A Gift from the Cosmos: Watch Comet 46P/Wirtanen's Holiday Visit Live Online

A comet is visiting Earth for the holidays!

On Wednesday (Dec. 12), skygazing enthusiasts can look up or tune into a special webcast to watch as Comet 46P/Wirtanen makes its closest approach to the sun, called perihelion. The live feed here is provided by the Virtual Telescope Project, and will begin at 5 p.m. EST (2200 GMT). You can also watch it live on Space.com, courtesy of the Virtual Telescope Project.

The comet will bring more season's greetings. Just four days later, on Dec. 16, a second webcast will show the comet's closest approach to Earth, when it will pass an estimated 7,199,427 miles (11,586,350 kilometers) away from our planet. This makes it the 20th closest approach by a comet over the last 12 centuries. [Comet 46P/Wirtanen:  How to See It & What to Expect]

Comet 46P/Wirtanen, photographed on Dec. 10 2018, by Gianluca Masi of The Virtual Telescope Project. (Image credit: Gianluca Masi/The Virtual Telescope Project)

Today's comet webcast is one of two by the Virtual Telescope Project (the other airs  Dec. 16, also at 5 p.m. EST), because, according to the project's director astrophysicist Gianluca Masi, this is when the comet will be close to its maximum brightness.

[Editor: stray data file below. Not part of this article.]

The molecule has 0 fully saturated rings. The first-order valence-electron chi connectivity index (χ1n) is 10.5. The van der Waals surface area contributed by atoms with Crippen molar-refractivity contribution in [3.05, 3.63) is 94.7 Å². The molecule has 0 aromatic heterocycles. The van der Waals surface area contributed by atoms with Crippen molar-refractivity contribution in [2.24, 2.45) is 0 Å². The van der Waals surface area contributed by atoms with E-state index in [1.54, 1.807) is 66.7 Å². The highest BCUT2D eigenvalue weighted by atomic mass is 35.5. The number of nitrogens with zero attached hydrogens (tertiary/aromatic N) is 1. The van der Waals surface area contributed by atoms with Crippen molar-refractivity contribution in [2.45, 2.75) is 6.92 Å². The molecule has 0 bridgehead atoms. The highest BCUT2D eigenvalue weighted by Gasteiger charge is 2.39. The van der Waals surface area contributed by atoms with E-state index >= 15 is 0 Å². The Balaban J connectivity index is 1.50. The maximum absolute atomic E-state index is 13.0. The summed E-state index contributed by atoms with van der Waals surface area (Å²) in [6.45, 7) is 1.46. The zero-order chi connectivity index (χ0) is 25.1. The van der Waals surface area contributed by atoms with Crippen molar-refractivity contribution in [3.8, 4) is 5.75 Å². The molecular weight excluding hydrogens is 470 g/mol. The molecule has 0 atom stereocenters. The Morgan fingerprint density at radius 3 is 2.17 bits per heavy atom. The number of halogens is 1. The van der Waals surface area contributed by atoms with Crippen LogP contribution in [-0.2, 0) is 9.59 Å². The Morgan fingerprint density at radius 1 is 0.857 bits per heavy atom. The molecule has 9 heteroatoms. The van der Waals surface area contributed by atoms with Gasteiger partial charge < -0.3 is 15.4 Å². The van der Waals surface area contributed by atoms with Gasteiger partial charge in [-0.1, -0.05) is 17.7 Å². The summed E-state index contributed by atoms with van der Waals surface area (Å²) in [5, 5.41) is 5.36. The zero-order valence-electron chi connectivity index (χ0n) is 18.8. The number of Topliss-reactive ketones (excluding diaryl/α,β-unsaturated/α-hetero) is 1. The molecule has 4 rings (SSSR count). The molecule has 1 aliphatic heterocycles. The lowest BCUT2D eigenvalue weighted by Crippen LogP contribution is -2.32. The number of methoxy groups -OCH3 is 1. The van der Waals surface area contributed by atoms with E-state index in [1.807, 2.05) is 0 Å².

"We will observe comet Wirtanen thanks to our robotic telescopes," Masi wrote in the event details. He adds that this event aspires to make it "possible for everyone to spot this cosmic snowball!"

A map from Sky & Telescope demonstrating Comet 64P/Wirtanen's path through the sky. (Image credit: Courtesy of Sky & Telescope)

Comet 46P/Wirtanen is named after astronomer Carl Wirtanen, who first observed it in 1948. The comet is a member of the Jupiter "family" of comets, with an orbit that goes out as far as Jupiter's path around the sun. It currently takes 5.4 Earth years to travel once around our star.

The comet will be visible to the naked eye under very dark skies, as well — although binoculars or a telescope will allow a better view.

Follow Doris Elin Salazar on Twitter@salazar_elin. Follow us @Spacedotcom, Facebook and Google+. Original article on Space.com.

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Doris Elin Urrutia
Contributing Writer

Doris is a science journalist and Space.com contributor. She received a B.A. in Sociology and Communications at Fordham University in New York City. Her first work was published in collaboration with London Mining Network, where her love of science writing was born. Her passion for astronomy started as a kid when she helped her sister build a model solar system in the Bronx. She got her first shot at astronomy writing as a Space.com editorial intern and continues to write about all things cosmic for the website. Doris has also written about microscopic plant life for Scientific American’s website and about whale calls for their print magazine. She has also written about ancient humans for Inverse, with stories ranging from how to recreate Pompeii’s cuisine to how to map the Polynesian expansion through genomics. She currently shares her home with two rabbits. Follow her on twitter at @salazar_elin.